Sony’s full-frame camera family just got larger with a superb, but expensive mirrorless flagship, the A7R II. The new model is one of Sony’s highest resolution cameras ever at 42.4-megapixels, handily whupping its predecessor, the 34.6-megapixel A7R. It also has the “world’s first back-illuminated full-frame sensor,” according to Sony, giving it high sensitivity (up to 102,400 ISO) to go along with all those pixels. It gets the 5-axis stabilization system from the A7-II, but unlike that camera, shoots 4K video that’s sampled from the entire 35mm sensor.
Sony’s current ISO sensitivity champ is the mirrorless A7S, which can be pushed to an outrageous 409,600 ISO. However, that camera has a mere 12-megapixel sensor, making it more suited for 4K video than stills. Sony claims that the A7R II delivers both low-light performance and high-resolution thanks to the 35mm-sized back-side illuminated (BSI) sensor, with an ISO range of 100 to 25,600, expandable to 102,400. The full-frame, E-Mount camera also has a 399-point phase-detection AF that sports a 40 percent faster focus than the A7R, with up to 5fps continuous shooting.
The new model’s 5-axis image stabilization is borrowed from the 24.3-megapixel A7-II, but fine-tuned for much higher resolutions. It corrects pitch, shift yaw and rotational shake, especially useful for telephoto and video shooting. Stabilization works on the 12 native full-frame E-mount lenses, or with A-mount models via an adapter. Sony claims the compensation is equivalent to shooting around 5 shutter-speed steps faster. To read out the 42.4 megapixels quicker, data speeds are also 3.5 times quicker than the original model. Helping photographers deal with the resolution is a new XGA optical viewfinder (2,359,296 dots) that Sony claims has the world’s highest magnification (0.78x).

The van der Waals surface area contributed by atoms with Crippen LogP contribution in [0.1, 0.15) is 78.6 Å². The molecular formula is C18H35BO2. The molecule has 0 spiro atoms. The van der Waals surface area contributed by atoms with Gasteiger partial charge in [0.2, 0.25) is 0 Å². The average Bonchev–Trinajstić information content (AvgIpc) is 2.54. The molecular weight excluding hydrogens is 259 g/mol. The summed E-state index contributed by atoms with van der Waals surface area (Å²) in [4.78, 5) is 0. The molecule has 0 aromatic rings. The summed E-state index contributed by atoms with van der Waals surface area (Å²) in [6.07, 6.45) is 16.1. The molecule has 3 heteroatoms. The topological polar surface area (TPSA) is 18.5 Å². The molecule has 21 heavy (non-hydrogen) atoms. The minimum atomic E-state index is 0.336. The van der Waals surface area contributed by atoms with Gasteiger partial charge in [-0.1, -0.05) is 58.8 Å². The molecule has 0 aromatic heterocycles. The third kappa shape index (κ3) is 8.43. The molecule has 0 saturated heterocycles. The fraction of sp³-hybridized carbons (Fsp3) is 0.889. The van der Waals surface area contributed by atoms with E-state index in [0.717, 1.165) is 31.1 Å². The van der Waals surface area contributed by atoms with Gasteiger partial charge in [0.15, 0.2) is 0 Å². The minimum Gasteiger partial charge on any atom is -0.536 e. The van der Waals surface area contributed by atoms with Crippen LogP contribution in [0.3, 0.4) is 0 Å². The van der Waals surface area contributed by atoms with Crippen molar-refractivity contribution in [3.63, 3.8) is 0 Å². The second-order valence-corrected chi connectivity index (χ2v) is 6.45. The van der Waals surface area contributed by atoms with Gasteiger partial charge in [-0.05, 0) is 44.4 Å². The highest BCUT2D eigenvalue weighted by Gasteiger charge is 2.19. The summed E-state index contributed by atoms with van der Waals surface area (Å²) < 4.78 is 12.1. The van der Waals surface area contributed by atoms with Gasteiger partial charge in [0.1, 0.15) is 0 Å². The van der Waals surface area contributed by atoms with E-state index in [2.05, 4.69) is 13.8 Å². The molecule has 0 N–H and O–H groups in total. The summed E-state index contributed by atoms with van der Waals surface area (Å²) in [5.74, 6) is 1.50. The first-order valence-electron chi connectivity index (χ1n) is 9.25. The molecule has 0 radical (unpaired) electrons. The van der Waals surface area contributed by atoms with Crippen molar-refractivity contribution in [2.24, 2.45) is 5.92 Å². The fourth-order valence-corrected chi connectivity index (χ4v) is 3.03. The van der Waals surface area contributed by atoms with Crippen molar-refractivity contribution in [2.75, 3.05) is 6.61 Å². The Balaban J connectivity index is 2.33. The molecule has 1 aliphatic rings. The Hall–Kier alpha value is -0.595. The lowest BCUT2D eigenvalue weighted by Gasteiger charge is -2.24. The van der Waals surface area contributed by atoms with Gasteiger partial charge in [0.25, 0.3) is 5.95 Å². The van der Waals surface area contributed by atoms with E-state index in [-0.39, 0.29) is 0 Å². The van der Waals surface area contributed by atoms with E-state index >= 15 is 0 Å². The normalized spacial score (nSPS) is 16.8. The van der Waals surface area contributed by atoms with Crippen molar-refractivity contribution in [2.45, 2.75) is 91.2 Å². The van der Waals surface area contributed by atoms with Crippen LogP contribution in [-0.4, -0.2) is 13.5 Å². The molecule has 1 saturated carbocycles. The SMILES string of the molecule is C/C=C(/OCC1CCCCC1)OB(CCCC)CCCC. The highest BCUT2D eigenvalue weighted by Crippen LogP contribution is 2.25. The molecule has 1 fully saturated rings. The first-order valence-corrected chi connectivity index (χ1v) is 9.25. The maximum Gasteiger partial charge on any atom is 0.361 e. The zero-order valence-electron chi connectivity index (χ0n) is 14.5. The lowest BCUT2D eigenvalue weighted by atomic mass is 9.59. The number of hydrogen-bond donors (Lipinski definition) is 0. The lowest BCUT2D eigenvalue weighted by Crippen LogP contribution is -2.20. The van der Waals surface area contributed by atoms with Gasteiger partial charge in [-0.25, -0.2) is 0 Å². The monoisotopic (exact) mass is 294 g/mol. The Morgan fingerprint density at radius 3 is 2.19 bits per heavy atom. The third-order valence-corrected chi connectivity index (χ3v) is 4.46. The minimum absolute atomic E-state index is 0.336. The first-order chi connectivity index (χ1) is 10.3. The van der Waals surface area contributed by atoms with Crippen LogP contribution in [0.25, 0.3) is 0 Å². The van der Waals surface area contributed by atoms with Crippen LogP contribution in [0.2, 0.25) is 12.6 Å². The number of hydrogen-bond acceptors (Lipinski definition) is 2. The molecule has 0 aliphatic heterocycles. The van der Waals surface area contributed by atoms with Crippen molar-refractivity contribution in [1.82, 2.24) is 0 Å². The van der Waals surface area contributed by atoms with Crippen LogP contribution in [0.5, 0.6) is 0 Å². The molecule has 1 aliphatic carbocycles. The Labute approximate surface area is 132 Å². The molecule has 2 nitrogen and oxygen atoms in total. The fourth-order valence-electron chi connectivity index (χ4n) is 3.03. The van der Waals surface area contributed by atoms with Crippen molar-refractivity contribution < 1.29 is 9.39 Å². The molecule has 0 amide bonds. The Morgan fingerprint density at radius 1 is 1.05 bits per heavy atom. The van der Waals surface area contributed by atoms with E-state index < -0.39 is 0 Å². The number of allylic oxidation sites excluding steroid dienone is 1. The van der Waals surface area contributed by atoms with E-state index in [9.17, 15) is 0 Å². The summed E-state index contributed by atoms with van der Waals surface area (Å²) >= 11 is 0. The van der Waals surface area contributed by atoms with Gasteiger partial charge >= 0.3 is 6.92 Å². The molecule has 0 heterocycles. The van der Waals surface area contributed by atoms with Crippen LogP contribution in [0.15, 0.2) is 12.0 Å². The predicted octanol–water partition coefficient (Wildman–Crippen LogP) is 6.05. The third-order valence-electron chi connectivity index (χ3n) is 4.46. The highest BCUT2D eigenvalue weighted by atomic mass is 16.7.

As for video, Sony may have the unicorn of DSLR/mirrorless camera video: 4K video with no pixel binning, which it calls another “world’s first.” The A7R II reads out the entire 35mm sensor and oversamples it before reducing to 4K or HD, resulting in sharper video with fewer artifacts and a shallow depth-of-field. It also uses reasonably high bit-rates: 100Mbps for 4K video, and 50Mbps for 1080p, using Sony’s new XAVC recording format. The camera also supports super-35 cropped 4K and clean HDMI output in 4K or HD, but only at 8-bit 4:2:2, unfortunately.
As for the when, where and how much, the A7R II is coming to the US in August for a bank-breaking $3,200. We haven’t yet spotted UK pricing and availability, but will let you know when we do.